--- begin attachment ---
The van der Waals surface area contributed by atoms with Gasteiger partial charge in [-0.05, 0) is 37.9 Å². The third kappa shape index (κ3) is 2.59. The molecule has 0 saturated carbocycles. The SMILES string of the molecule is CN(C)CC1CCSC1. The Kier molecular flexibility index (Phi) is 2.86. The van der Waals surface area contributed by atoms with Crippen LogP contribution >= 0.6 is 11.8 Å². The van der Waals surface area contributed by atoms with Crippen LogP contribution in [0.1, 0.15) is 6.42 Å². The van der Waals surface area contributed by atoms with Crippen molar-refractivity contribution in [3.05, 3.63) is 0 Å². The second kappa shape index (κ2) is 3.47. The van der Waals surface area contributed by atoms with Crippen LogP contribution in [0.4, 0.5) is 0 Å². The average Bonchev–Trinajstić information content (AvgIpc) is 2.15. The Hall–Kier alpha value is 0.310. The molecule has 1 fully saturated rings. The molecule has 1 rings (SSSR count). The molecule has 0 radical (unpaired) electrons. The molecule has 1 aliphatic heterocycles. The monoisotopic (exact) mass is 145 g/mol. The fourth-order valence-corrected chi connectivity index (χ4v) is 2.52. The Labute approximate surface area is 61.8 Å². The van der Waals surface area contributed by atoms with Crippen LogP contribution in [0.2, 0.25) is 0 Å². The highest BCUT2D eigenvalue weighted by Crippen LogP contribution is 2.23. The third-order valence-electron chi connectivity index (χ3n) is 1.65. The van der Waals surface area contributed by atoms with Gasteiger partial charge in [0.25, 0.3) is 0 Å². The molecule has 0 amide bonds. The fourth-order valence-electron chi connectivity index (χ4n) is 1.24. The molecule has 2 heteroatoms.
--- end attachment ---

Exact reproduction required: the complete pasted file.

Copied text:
The van der Waals surface area contributed by atoms with Gasteiger partial charge in [-0.05, 0) is 37.9 Å². The third kappa shape index (κ3) is 2.59. The molecule has 0 saturated carbocycles. The SMILES string of the molecule is CN(C)CC1CCSC1. The Kier molecular flexibility index (Phi) is 2.86. The van der Waals surface area contributed by atoms with Crippen LogP contribution >= 0.6 is 11.8 Å². The van der Waals surface area contributed by atoms with Crippen LogP contribution in [0.1, 0.15) is 6.42 Å². The van der Waals surface area contributed by atoms with Crippen molar-refractivity contribution in [3.05, 3.63) is 0 Å². The second kappa shape index (κ2) is 3.47. The van der Waals surface area contributed by atoms with Crippen LogP contribution in [0.4, 0.5) is 0 Å². The average Bonchev–Trinajstić information content (AvgIpc) is 2.15. The Hall–Kier alpha value is 0.310. The molecule has 1 fully saturated rings. The molecule has 1 rings (SSSR count). The molecule has 0 radical (unpaired) electrons. The molecule has 1 aliphatic heterocycles. The monoisotopic (exact) mass is 145 g/mol. The fourth-order valence-corrected chi connectivity index (χ4v) is 2.52. The Labute approximate surface area is 61.8 Å². The van der Waals surface area contributed by atoms with Crippen LogP contribution in [0.2, 0.25) is 0 Å². The highest BCUT2D eigenvalue weighted by Crippen LogP contribution is 2.23. The third-order valence-electron chi connectivity index (χ3n) is 1.65. The van der Waals surface area contributed by atoms with Gasteiger partial charge in [0.25, 0.3) is 0 Å². The molecule has 0 amide bonds. The fourth-order valence-electron chi connectivity index (χ4n) is 1.24. The molecule has 2 heteroatoms.